A slide accompanying this anouncement indicated that Michael Tomasello is one of the major developers of this approach. So I’ll need to familiarise myself with Tomasello’s work, especially as I’m currently reading Steven Pinker’s The language instinct, which appears to be an attempt to popularise Chomsky’s universal grammar theories. Chomsky and Pinker argue that there is something innate about grammar, though just what it is is hard to capture.
Kirjavainen is of the view that a child’s general cognitive processes (e.g. pattern finding, analogy-making and categorisation) together with exposure to language, lead to competent language acquisition. She argues that these processes are effective for non-linguistic tasks, so the same mechanisms are sufficient for decoding the language they hear and want to use. She divides her inquiry into first language acquisition into three questions:
- how do children learn to speak their native language?
- what kind of things do children pay attention to when they learn their native language?
- how do caregivers talk to children? What effect does it have on children’s language development?
Firstly, children pay a lot of attention to language input, and apparently research is starting to show that it’s not just lexical items but grammatical structures that children mirror from caregivers. The most frequently used grammatical structures of caregivers are the ones used earliest by children, and they then become the most used by children. So the ambient language heavily influences the child’s language development. The constructivists also argue that syntactic constructions are built on the language that children already know. So they chunk things together and try them out for effective communication with those around them, they absorb responses and corrections and adjust their language accordingly. Examples are ‘Mummy’, ‘I want mummy’, ‘Mummy do it’ ‘I want mummy do it’, ‘I want mummy to do it’.
All of this makes a lot of sense to me prima facie. Mitsotomi, who next takes up the talk, is of Finnish background like Kirjavainen, but with a more pronounced accent, having learned English later in life. She begins by mentioning the critical period hypothesis for SLA, which might be the subject of a future post. Her concern is in how SLA is affected not only by the towering presence of the learner’s L1, but by many other life experiences. So given these influences and possible constraints how do we create a space and an atmosphere conducive to SLA? Also, what does SLA mean to the identity of learners, and how is it that some acquire an L2 more quickly and effectively than others?
Kirjavainen then continues by introducing what might be seen as the obstacles to a collaboration between first and second language theorists. First, some linguists argue that there are inherent differences between first and second language learning. She lists three (out of many) common assumptions about these differences:
- all (typically developing) children learn to speak their L1 natively, whereas most people (with normal cognitive skills) don’t learn their L2 to a native-like standard
- children learn their L1 very quickly whereas it takes L2 learners years to master their target language
- L1 learners make few errors in comparison to L2 learners, i.e. children find it easier to learn the grammatical rules of their language, whereas L2 learners find it difficult to learn these rules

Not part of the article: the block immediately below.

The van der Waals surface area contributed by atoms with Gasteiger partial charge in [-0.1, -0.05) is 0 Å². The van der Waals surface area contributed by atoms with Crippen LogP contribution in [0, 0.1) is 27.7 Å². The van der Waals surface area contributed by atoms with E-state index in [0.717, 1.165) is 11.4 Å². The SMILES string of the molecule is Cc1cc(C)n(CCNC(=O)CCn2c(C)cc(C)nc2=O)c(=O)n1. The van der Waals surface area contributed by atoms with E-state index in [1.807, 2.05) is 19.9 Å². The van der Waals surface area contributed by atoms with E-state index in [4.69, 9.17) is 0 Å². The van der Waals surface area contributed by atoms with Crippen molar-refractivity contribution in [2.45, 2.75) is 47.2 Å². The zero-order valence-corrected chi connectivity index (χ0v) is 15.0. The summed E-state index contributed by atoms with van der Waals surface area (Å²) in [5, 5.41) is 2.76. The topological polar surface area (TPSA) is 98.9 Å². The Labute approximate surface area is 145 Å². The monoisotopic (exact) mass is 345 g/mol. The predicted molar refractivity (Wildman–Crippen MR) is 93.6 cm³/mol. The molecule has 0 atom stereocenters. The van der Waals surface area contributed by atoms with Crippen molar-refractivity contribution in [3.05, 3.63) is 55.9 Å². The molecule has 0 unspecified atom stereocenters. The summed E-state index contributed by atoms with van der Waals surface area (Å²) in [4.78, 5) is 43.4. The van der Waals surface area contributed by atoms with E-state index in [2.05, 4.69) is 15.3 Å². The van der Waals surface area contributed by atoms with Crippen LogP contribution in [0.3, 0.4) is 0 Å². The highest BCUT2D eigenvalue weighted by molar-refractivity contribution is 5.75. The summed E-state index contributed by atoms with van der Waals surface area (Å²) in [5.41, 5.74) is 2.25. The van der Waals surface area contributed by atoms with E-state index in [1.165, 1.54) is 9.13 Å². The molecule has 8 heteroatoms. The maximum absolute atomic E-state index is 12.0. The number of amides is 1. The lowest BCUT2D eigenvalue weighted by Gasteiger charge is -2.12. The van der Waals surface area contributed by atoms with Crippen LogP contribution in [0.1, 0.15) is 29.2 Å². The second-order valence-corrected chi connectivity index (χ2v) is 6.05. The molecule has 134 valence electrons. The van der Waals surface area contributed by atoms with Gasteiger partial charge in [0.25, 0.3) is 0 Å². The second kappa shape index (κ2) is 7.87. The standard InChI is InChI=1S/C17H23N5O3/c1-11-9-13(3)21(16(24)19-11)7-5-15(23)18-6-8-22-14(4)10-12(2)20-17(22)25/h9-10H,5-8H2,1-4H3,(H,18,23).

Kirjavainen questions the first assumption, first on the basis of vocabulary – a child’s L1 vocab will depend on her socio-economic background, the level of education, experience and language competence of those she’s learning from and other such factors. These factors also affect syntax, and she described a study of native speakers’ knowledge of and proficiency in the passive construction. The study compared the proficiency of university teaching staff (academics) with non-teaching staff. They were tested on their understanding of active and passive sentences based on pictures, a fairly easy test, and it was found that while both teaching and non-teaching staff had full understanding of the active constructions, only the academics had full understanding of the passive construction. The non-teaching staff were significantly below full understanding. The general point here is that not all native speakers know all the grammatical rules of their L1, and that it depends more on regular usage than is sometimes admitted.
Next Kirjavainen gets stuck into the claim that children learn their native language quickly. She points out that an average 5 year old is quite a competent L1 user, but far from having adult proficiency. She then does a breakdown of how many hours a day children have spent, up to the age of five, exposed to and using the L1. That’s 5 years@6-14 hours a day of exposure, and about 3.5 years@8-14 hours a day in using the language. Conclusion: it takes children years to reach a relatively high level of L1 proficiency.
All of this strikes me as really thought-provoking stuff, and some of the thoughts provoked in me are memories of my callow youth – for example an occasion when as a 15 year-old or so I found myself at a party full of uni students types, all a few years my senior, and was awed by their vocabulary and language proficiency, and fearful that I’d get roped into conversation and be mocked for my verbal incompetence. So, again, I’m finding Kirjavainen’s arguments persuasive here at first blush.